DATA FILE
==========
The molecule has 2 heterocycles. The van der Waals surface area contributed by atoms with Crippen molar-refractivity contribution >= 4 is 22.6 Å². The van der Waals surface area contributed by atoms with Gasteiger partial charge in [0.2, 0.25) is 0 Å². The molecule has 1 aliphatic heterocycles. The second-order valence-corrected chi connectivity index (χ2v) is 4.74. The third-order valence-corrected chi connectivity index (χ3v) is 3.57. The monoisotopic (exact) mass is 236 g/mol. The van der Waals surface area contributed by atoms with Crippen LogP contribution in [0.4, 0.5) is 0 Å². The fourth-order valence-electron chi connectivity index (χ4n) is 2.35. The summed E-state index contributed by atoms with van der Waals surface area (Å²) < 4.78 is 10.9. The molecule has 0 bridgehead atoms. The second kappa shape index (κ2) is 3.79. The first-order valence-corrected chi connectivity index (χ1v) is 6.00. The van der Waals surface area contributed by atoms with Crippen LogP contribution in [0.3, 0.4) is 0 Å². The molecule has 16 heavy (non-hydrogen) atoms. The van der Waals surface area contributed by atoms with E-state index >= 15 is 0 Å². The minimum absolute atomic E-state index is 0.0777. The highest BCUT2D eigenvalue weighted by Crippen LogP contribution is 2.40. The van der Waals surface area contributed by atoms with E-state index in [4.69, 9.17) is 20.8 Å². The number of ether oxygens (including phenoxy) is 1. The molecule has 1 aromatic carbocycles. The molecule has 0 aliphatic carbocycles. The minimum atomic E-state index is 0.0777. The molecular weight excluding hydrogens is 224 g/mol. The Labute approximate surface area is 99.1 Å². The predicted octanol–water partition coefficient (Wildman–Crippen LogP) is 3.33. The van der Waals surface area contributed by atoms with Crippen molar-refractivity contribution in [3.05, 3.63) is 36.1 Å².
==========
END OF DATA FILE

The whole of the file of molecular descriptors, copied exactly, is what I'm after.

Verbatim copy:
The molecule has 2 heterocycles. The van der Waals surface area contributed by atoms with Crippen molar-refractivity contribution >= 4 is 22.6 Å². The van der Waals surface area contributed by atoms with Gasteiger partial charge in [0.2, 0.25) is 0 Å². The molecule has 1 aliphatic heterocycles. The second-order valence-corrected chi connectivity index (χ2v) is 4.74. The third-order valence-corrected chi connectivity index (χ3v) is 3.57. The monoisotopic (exact) mass is 236 g/mol. The van der Waals surface area contributed by atoms with Crippen LogP contribution in [0.4, 0.5) is 0 Å². The fourth-order valence-electron chi connectivity index (χ4n) is 2.35. The summed E-state index contributed by atoms with van der Waals surface area (Å²) < 4.78 is 10.9. The molecule has 0 bridgehead atoms. The second kappa shape index (κ2) is 3.79. The first-order valence-corrected chi connectivity index (χ1v) is 6.00. The van der Waals surface area contributed by atoms with Crippen LogP contribution in [0.3, 0.4) is 0 Å². The molecule has 16 heavy (non-hydrogen) atoms. The van der Waals surface area contributed by atoms with E-state index >= 15 is 0 Å². The minimum absolute atomic E-state index is 0.0777. The highest BCUT2D eigenvalue weighted by Crippen LogP contribution is 2.40. The van der Waals surface area contributed by atoms with E-state index in [4.69, 9.17) is 20.8 Å². The number of ether oxygens (including phenoxy) is 1. The molecule has 1 aromatic carbocycles. The molecule has 0 aliphatic carbocycles. The minimum atomic E-state index is 0.0777. The molecular weight excluding hydrogens is 224 g/mol. The Labute approximate surface area is 99.1 Å². The predicted octanol–water partition coefficient (Wildman–Crippen LogP) is 3.33. The van der Waals surface area contributed by atoms with Crippen molar-refractivity contribution in [3.05, 3.63) is 36.1 Å².